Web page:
While there are several rose classes that will perform well throughout the Florida panhandle, the focus here will be on the Tea class. Roses in the Tea class originated in China over 1000 years ago. Many cultivars of ancient origin reached Europe through trade routes with Italy, England, and France. In the 1700s, the art and science of plant breeding was taking Europe by storm, so horticulturists were crossing the repeat-blooming Chinese roses with well-known European and Middle Eastern cultivars such as the Autumn Damask and Tuscany. Throughout the 1800s, many of these European and Chinese hybrid roses were created to grow around the Mediterranean. In the mid-1800s, Tea roses began to be bred with high centered form and long vase life, therefore aristocratic families throughout northern Europe began to grow them in greenhouses for rose exhibitions and competitions.
At the end of the 1700s and throughout the 1800s, a substantial quantity of Tea roses were brought to the southern USA where they were noted to be of easy culture outdoors. Thus, by the mid-1800s, they graced the gardens of both the humble and the aristocratic. These roses became popular foundation landscape plants from zone 7b to 10, all the way to Bermuda, where many “mystery roses” are found growing today.
Although the popularity of the Tea roses were eclipsed in the 1920s by the showier Hybrid Teas, they have regained popularity in mild-climate locales in the USA due to their ease of culture and prolific blooming habits. Most showy Hybrid Tea and Floribunda roses require fungicide sprays to thrive in the humid Florida Panhandle climate, but most of the Tea roses will thrive without the application of fungicide sprays of any kind. When established, most are drought and insect resistant, and flower well into November and December, unless an early hard freeze occurs. One small disadvantage to Tea roses is that they are more cold-tender than other classes of roses. Almost all these roses will survive well in zones 8a-10, with a few of the climbing types only suited for zones 9a and warmer. None of the Tea in the author’s garden were killed by the December hard freeze, and only a few showed damage.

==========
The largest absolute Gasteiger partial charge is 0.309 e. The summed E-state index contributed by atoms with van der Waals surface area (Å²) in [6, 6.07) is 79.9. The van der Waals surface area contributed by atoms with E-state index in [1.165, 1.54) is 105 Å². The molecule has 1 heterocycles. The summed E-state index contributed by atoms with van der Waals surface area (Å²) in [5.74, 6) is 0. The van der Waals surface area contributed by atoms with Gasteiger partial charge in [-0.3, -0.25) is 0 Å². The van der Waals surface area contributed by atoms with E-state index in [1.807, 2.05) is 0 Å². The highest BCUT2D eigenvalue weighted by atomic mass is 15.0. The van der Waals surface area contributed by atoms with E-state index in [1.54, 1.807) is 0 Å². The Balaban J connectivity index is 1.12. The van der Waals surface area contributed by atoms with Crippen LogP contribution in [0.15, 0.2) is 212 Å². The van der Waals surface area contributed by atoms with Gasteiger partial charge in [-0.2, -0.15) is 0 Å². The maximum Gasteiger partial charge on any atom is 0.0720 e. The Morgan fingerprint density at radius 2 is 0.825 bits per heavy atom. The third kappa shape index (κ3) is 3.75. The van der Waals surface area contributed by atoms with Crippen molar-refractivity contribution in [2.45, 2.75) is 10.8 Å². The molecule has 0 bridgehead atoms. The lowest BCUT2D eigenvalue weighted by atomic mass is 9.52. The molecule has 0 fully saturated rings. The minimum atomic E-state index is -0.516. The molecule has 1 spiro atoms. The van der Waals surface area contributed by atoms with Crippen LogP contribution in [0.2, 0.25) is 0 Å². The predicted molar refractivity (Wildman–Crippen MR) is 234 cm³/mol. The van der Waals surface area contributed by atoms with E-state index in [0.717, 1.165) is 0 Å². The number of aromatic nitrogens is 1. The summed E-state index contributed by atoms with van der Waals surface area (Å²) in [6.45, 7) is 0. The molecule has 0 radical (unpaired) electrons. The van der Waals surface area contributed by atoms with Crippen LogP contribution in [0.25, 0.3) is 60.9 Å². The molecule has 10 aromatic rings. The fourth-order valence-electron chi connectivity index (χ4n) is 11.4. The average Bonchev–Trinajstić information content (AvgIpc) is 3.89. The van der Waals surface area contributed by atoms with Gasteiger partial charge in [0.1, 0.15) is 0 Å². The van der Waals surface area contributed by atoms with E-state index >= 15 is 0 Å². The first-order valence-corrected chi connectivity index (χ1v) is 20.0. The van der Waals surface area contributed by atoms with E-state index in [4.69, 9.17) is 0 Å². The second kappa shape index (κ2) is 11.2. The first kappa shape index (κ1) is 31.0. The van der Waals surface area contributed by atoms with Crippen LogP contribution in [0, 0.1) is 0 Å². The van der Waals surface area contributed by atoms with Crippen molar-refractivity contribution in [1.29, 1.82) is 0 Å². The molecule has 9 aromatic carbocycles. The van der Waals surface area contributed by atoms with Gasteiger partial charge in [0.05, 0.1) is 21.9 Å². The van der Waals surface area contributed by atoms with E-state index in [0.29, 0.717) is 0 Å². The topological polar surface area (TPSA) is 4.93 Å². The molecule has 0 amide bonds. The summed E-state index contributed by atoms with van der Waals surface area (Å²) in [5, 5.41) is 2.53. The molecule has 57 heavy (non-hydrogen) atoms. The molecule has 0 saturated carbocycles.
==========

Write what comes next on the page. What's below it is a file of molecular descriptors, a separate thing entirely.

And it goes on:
While there are over 100 worthy Tea cultivars to recommend, this article will focus on five Tea roses:
Anna Jung: Bred in 1903 by Nabonnand, Anna Jung is a showy cream and pink tea in the tradition of other large Tea roses Marie van Houtte and Safrano. It makes a six by-five-foot shrub clothed in large apple-green leaves. Flower color is variable but ranges from cream and light pink to fuchsia in warm weather conditions. The scent is pungent, like freshly dried green tea leaves. This rose is highly vigorous and free flowering and tough, the author’s plant survived being partially uprooted by Hurricane Michael and is thriving again. Anna Jung was lost to commerce for decades in the United States, imported once again from France, where it has been available in the nursery trade continuously since its introduction. It is now sold by a few specialty rose nurseries in the southern USA.